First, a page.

Researchers from the University of Tennessee asked overweight women to clip on pedometers to track their steps. They divided these women into two groups. One group was told to aim for 10,000 steps a day (the common recommendation considered to be "active"), while the second group was told simply to walk briskly for 30 minutes, most days of the week (a common--but minimum--fitness recommendation). The study found that the step counters averaged over 10,000 steps daily, while the minute counters averaged between 8,270 to 9,505 steps on the days the DID meet their 30-minute goals, and merely 5,597 steps on the days they didn't exercise for 30 minutes. The researchers conclude that setting your goals in steps (rather than minutes) may be the best way to increase your overall activity.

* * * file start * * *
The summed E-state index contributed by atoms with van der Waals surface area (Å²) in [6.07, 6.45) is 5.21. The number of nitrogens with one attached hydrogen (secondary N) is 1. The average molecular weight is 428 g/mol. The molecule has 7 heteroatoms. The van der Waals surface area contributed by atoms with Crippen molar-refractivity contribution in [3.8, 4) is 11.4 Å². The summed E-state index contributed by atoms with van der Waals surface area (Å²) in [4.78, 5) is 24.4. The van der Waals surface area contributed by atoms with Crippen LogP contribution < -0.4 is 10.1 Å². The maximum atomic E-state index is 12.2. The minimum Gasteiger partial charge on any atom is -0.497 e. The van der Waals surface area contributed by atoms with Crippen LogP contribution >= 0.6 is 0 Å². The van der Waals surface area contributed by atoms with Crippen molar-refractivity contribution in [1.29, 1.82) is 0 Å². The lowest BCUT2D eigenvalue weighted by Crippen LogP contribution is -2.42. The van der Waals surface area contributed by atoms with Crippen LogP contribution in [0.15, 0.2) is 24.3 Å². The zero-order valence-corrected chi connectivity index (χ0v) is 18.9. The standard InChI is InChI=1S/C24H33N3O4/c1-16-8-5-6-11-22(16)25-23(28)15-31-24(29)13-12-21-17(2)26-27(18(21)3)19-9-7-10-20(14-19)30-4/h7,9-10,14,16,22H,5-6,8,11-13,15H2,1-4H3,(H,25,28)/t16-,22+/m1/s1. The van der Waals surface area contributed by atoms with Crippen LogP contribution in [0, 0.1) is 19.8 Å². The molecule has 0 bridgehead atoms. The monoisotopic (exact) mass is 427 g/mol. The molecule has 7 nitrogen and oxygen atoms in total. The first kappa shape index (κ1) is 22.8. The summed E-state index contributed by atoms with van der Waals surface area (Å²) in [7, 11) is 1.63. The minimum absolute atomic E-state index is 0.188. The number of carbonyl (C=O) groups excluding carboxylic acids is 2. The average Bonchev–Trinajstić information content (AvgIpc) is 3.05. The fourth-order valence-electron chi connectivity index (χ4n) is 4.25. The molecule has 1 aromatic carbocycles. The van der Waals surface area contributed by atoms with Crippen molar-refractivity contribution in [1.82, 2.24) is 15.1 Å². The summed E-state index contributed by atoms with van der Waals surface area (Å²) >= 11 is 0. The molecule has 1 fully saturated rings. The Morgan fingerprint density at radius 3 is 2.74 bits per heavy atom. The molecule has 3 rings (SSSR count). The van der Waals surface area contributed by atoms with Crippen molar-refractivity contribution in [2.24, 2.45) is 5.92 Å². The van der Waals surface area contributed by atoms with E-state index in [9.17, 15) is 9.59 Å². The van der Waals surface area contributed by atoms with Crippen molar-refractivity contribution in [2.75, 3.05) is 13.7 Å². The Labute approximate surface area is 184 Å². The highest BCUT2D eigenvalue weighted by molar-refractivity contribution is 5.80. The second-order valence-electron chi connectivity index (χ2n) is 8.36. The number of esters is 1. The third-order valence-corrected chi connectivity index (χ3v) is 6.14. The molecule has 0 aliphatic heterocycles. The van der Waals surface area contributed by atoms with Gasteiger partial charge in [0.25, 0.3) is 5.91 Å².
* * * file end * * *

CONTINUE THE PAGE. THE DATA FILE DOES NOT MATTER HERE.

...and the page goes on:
Action Sparked: If you're having a hard time getting into a regular fitness routine, using a pedometer may help motivate you. It's a simple way to track your progress, and you can easily continue to beat your past records (even if only by 5, 10, or 100 steps). Tracking your steps is another way to gauge your activity level--especially for the average deskbound worker. (People with active jobs, such as servers, may exceed 10,000 steps at work alone, but should still plan structured fitness activities.)
Exercise Extra: Walking less than 5,000 steps daily is considered sedentary, 5,000 to 9,999 is considered low to somewhat active, and 10,000 steps or more is active.